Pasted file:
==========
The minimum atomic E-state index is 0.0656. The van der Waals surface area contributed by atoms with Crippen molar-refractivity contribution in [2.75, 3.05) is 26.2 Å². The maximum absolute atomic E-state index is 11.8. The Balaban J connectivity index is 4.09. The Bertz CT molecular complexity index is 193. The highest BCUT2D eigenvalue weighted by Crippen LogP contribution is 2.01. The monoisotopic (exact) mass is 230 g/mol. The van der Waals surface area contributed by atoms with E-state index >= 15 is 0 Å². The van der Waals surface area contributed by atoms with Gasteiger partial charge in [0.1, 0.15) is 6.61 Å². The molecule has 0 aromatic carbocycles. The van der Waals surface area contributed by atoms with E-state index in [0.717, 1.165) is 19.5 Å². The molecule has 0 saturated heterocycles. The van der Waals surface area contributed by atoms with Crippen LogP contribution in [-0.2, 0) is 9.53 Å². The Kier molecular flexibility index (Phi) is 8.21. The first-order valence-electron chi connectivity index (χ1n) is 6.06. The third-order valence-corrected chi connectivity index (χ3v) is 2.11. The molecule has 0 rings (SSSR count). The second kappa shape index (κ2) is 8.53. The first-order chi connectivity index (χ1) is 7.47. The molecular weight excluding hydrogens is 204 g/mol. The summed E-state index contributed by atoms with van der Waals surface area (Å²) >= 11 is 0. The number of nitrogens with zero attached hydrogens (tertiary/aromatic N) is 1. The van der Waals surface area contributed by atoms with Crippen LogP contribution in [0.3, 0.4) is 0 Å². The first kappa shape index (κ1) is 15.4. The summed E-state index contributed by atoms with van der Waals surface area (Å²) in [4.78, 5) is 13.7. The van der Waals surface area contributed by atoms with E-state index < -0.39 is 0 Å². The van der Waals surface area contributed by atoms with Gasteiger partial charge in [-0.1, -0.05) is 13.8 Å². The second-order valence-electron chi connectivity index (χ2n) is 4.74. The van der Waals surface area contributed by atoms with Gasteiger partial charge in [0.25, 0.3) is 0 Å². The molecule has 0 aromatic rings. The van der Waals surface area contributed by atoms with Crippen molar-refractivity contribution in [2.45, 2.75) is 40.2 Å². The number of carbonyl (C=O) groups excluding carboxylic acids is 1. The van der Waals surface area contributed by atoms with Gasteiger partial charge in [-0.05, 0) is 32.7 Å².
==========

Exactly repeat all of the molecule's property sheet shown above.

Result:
The minimum atomic E-state index is 0.0656. The van der Waals surface area contributed by atoms with Crippen molar-refractivity contribution in [2.75, 3.05) is 26.2 Å². The maximum absolute atomic E-state index is 11.8. The Balaban J connectivity index is 4.09. The Bertz CT molecular complexity index is 193. The highest BCUT2D eigenvalue weighted by Crippen LogP contribution is 2.01. The monoisotopic (exact) mass is 230 g/mol. The van der Waals surface area contributed by atoms with E-state index >= 15 is 0 Å². The van der Waals surface area contributed by atoms with Gasteiger partial charge in [0.1, 0.15) is 6.61 Å². The molecule has 0 aromatic carbocycles. The van der Waals surface area contributed by atoms with E-state index in [0.717, 1.165) is 19.5 Å². The molecule has 0 saturated heterocycles. The van der Waals surface area contributed by atoms with Crippen LogP contribution in [-0.2, 0) is 9.53 Å². The Kier molecular flexibility index (Phi) is 8.21. The first-order valence-electron chi connectivity index (χ1n) is 6.06. The third-order valence-corrected chi connectivity index (χ3v) is 2.11. The molecule has 0 rings (SSSR count). The second kappa shape index (κ2) is 8.53. The first-order chi connectivity index (χ1) is 7.47. The molecular weight excluding hydrogens is 204 g/mol. The summed E-state index contributed by atoms with van der Waals surface area (Å²) >= 11 is 0. The number of nitrogens with zero attached hydrogens (tertiary/aromatic N) is 1. The van der Waals surface area contributed by atoms with Crippen LogP contribution in [0.3, 0.4) is 0 Å². The first kappa shape index (κ1) is 15.4. The summed E-state index contributed by atoms with van der Waals surface area (Å²) in [4.78, 5) is 13.7. The van der Waals surface area contributed by atoms with E-state index < -0.39 is 0 Å². The van der Waals surface area contributed by atoms with Gasteiger partial charge in [-0.1, -0.05) is 13.8 Å². The second-order valence-electron chi connectivity index (χ2n) is 4.74. The van der Waals surface area contributed by atoms with Gasteiger partial charge in [0.25, 0.3) is 0 Å². The molecule has 0 aromatic rings. The van der Waals surface area contributed by atoms with Crippen molar-refractivity contribution in [2.45, 2.75) is 40.2 Å². The number of carbonyl (C=O) groups excluding carboxylic acids is 1. The van der Waals surface area contributed by atoms with Gasteiger partial charge in [-0.05, 0) is 32.7 Å².